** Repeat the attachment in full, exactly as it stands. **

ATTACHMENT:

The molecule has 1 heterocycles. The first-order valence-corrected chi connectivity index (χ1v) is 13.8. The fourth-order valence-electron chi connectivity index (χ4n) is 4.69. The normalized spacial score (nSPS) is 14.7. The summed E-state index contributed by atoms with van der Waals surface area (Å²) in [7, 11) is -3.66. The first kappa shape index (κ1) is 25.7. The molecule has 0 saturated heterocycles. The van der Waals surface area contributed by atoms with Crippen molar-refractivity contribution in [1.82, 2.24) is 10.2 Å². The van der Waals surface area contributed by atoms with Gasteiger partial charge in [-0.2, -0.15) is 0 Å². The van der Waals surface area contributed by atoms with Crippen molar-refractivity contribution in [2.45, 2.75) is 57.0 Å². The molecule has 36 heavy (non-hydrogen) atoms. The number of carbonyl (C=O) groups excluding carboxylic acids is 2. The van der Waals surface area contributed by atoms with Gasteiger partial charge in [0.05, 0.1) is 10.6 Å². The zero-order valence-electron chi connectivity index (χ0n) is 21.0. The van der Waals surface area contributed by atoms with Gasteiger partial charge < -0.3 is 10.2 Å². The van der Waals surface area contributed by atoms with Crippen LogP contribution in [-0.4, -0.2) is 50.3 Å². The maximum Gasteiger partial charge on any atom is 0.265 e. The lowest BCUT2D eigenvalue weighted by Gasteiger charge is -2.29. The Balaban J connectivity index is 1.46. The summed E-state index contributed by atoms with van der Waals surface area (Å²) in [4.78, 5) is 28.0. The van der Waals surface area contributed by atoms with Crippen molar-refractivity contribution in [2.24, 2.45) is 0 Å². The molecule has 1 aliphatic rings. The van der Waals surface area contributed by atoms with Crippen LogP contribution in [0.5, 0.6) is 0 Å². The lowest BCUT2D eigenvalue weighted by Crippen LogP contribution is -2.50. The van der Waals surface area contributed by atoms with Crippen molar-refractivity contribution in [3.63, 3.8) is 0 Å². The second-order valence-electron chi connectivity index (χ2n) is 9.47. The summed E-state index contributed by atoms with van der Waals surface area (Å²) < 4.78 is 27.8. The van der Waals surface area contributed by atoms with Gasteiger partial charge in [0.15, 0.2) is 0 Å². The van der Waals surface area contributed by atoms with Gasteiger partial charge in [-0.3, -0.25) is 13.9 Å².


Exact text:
The molecule has 1 heterocycles. The first-order valence-corrected chi connectivity index (χ1v) is 13.8. The fourth-order valence-electron chi connectivity index (χ4n) is 4.69. The normalized spacial score (nSPS) is 14.7. The summed E-state index contributed by atoms with van der Waals surface area (Å²) in [7, 11) is -3.66. The first kappa shape index (κ1) is 25.7. The molecule has 0 saturated heterocycles. The van der Waals surface area contributed by atoms with Crippen molar-refractivity contribution in [1.82, 2.24) is 10.2 Å². The van der Waals surface area contributed by atoms with Gasteiger partial charge in [-0.2, -0.15) is 0 Å². The van der Waals surface area contributed by atoms with Crippen molar-refractivity contribution in [2.45, 2.75) is 57.0 Å². The molecule has 36 heavy (non-hydrogen) atoms. The number of carbonyl (C=O) groups excluding carboxylic acids is 2. The van der Waals surface area contributed by atoms with Gasteiger partial charge in [0.05, 0.1) is 10.6 Å². The zero-order valence-electron chi connectivity index (χ0n) is 21.0. The van der Waals surface area contributed by atoms with Gasteiger partial charge < -0.3 is 10.2 Å². The van der Waals surface area contributed by atoms with Crippen LogP contribution in [-0.4, -0.2) is 50.3 Å². The maximum Gasteiger partial charge on any atom is 0.265 e. The lowest BCUT2D eigenvalue weighted by Gasteiger charge is -2.29. The Balaban J connectivity index is 1.46. The summed E-state index contributed by atoms with van der Waals surface area (Å²) in [4.78, 5) is 28.0. The van der Waals surface area contributed by atoms with Crippen molar-refractivity contribution in [2.24, 2.45) is 0 Å². The molecule has 1 aliphatic rings. The van der Waals surface area contributed by atoms with Crippen LogP contribution in [0.5, 0.6) is 0 Å². The lowest BCUT2D eigenvalue weighted by Crippen LogP contribution is -2.50. The van der Waals surface area contributed by atoms with Crippen molar-refractivity contribution in [3.63, 3.8) is 0 Å². The second-order valence-electron chi connectivity index (χ2n) is 9.47. The summed E-state index contributed by atoms with van der Waals surface area (Å²) < 4.78 is 27.8. The van der Waals surface area contributed by atoms with Gasteiger partial charge in [0.15, 0.2) is 0 Å². The van der Waals surface area contributed by atoms with Gasteiger partial charge in [-0.3, -0.25) is 13.9 Å².